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Funny (or sad, depending on my mood and the day):

When mom had been in her senior apartment for about a week, she was complaining about "all these old people" in the dining room. She didn't want to be around all these people (her same age group) who are old. "Why did you put me here with these nasty old people!?" Now that she's in the nursing home, she is super mad about having to live amongst "old biddies who don't have a d_mn bit of sense!!!" It's a dementia unit...It's not the Howard Johnson's at Disney.
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Very few people truly plan well for old age. It is something most people don't want to face. In fact, in the USA, most don't even have a will!
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My mom and her sisters are all like that - total denial. One of them was angry with me for suggesting that mom's house needed ramps and the throw rugs had to go because they are a fall hazard. My mom fell often and hard when she lived in her home. I expected her to use a Hoverround type thing soon. It's great but it doesn't go up & down stairs! That same aunt would rather see her mobility disappear than use assistive equipment. "What will people think when they see me in a chair in town?!?" Well, they aren't going to think "why is that young young woman in a chair?". They ARE going to think "Good for you granny!"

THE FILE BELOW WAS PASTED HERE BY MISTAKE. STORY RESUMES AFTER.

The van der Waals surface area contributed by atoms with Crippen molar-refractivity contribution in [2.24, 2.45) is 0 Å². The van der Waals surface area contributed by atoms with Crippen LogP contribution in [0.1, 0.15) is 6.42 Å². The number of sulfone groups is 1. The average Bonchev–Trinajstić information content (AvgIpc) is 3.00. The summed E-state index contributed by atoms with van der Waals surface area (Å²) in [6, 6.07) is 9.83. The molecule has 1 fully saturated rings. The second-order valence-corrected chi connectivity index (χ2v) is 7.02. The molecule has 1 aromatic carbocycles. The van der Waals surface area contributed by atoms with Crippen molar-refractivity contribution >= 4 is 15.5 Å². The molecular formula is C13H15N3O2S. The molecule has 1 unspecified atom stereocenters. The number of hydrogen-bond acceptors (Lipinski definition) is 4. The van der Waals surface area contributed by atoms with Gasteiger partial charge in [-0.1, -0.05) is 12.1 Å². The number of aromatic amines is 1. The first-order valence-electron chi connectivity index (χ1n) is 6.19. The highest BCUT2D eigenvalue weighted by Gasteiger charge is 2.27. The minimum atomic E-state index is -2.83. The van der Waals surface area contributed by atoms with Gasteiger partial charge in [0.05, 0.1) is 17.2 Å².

My mom has shot herself and her finances in the foot. If she had been willing to work with me and the bank years ago, she would have a lot more funds to use now that she is in nursing home care. But nope. She might have a year of money available now. There will be no inheritance. Every penny there is will be used to private pay until Medicaid can kick in. There are no trusts, no annuities, no gifted money. The real property will have to be sold. We are past the point of no return now, and it's sad. I know my dad worked his tail off for decades so there would be some kind of legacy to pass on, and there won't be in terms of money or stuff. All because mom got her heels dug in and refused to act like a grown up and do the appropriate things for her assets. Or let anyone else on her behalf. I can't even gripe to her about it because of the dementia.
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I'm discovering that accepting that nothing stays the same, everything comes and goes -- to everything there is a season, lol -- is a fact of life that we all need to learn to really wrap our heads around. It doesn't mean apathetically resigning one's self, being hopeless, or fatalistic. But we're all realizing how important it is to see our situations, our abilities and limitations, clearly. Having a healthy sense of pride in ourself, instead of silly vanity. Those are things I really am striving for, and it's because I don't want to be an emotional/financial/everyday burden -- now, or ever.